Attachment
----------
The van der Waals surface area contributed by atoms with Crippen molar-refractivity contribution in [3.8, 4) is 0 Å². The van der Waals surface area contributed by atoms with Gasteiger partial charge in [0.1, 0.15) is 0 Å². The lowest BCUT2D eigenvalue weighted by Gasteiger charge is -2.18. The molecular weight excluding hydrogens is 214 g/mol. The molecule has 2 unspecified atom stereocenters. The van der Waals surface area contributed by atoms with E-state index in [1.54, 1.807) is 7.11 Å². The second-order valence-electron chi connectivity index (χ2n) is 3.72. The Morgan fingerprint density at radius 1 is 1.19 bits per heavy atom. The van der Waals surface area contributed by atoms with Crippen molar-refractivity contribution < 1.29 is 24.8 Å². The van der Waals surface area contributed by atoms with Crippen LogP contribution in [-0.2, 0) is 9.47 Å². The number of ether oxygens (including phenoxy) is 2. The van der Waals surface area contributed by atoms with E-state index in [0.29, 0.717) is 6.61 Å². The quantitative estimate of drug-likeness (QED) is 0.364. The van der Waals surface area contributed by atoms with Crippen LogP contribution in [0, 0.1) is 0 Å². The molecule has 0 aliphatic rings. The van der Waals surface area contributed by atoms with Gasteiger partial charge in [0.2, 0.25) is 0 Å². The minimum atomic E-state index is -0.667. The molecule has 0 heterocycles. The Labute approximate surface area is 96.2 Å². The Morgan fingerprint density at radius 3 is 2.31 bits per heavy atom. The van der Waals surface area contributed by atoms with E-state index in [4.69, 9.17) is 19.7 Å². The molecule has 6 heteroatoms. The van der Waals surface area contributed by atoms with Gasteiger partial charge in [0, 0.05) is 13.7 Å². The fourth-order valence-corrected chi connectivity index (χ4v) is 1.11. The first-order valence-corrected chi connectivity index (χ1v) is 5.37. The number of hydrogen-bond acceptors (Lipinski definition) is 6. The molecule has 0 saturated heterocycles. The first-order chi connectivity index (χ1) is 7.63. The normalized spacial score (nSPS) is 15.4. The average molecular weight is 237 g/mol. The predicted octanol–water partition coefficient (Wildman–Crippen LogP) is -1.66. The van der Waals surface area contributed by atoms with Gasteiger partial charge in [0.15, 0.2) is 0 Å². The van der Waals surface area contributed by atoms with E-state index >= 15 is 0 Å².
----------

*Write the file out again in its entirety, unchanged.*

The van der Waals surface area contributed by atoms with Crippen molar-refractivity contribution in [3.8, 4) is 0 Å². The van der Waals surface area contributed by atoms with Gasteiger partial charge in [0.1, 0.15) is 0 Å². The lowest BCUT2D eigenvalue weighted by Gasteiger charge is -2.18. The molecular weight excluding hydrogens is 214 g/mol. The molecule has 2 unspecified atom stereocenters. The van der Waals surface area contributed by atoms with E-state index in [1.54, 1.807) is 7.11 Å². The second-order valence-electron chi connectivity index (χ2n) is 3.72. The Morgan fingerprint density at radius 1 is 1.19 bits per heavy atom. The van der Waals surface area contributed by atoms with Crippen molar-refractivity contribution < 1.29 is 24.8 Å². The van der Waals surface area contributed by atoms with Crippen LogP contribution in [-0.2, 0) is 9.47 Å². The number of ether oxygens (including phenoxy) is 2. The van der Waals surface area contributed by atoms with E-state index in [0.29, 0.717) is 6.61 Å². The quantitative estimate of drug-likeness (QED) is 0.364. The van der Waals surface area contributed by atoms with Crippen LogP contribution in [0, 0.1) is 0 Å². The molecule has 0 aliphatic rings. The van der Waals surface area contributed by atoms with Gasteiger partial charge in [0.2, 0.25) is 0 Å². The minimum atomic E-state index is -0.667. The molecule has 0 heterocycles. The Labute approximate surface area is 96.2 Å². The Morgan fingerprint density at radius 3 is 2.31 bits per heavy atom. The van der Waals surface area contributed by atoms with E-state index in [4.69, 9.17) is 19.7 Å². The molecule has 6 heteroatoms. The van der Waals surface area contributed by atoms with Gasteiger partial charge in [0, 0.05) is 13.7 Å². The fourth-order valence-corrected chi connectivity index (χ4v) is 1.11. The first-order valence-corrected chi connectivity index (χ1v) is 5.37. The number of hydrogen-bond acceptors (Lipinski definition) is 6. The molecule has 0 saturated heterocycles. The first-order chi connectivity index (χ1) is 7.63. The normalized spacial score (nSPS) is 15.4. The average molecular weight is 237 g/mol. The predicted octanol–water partition coefficient (Wildman–Crippen LogP) is -1.66. The van der Waals surface area contributed by atoms with Gasteiger partial charge in [0.15, 0.2) is 0 Å². The van der Waals surface area contributed by atoms with E-state index >= 15 is 0 Å².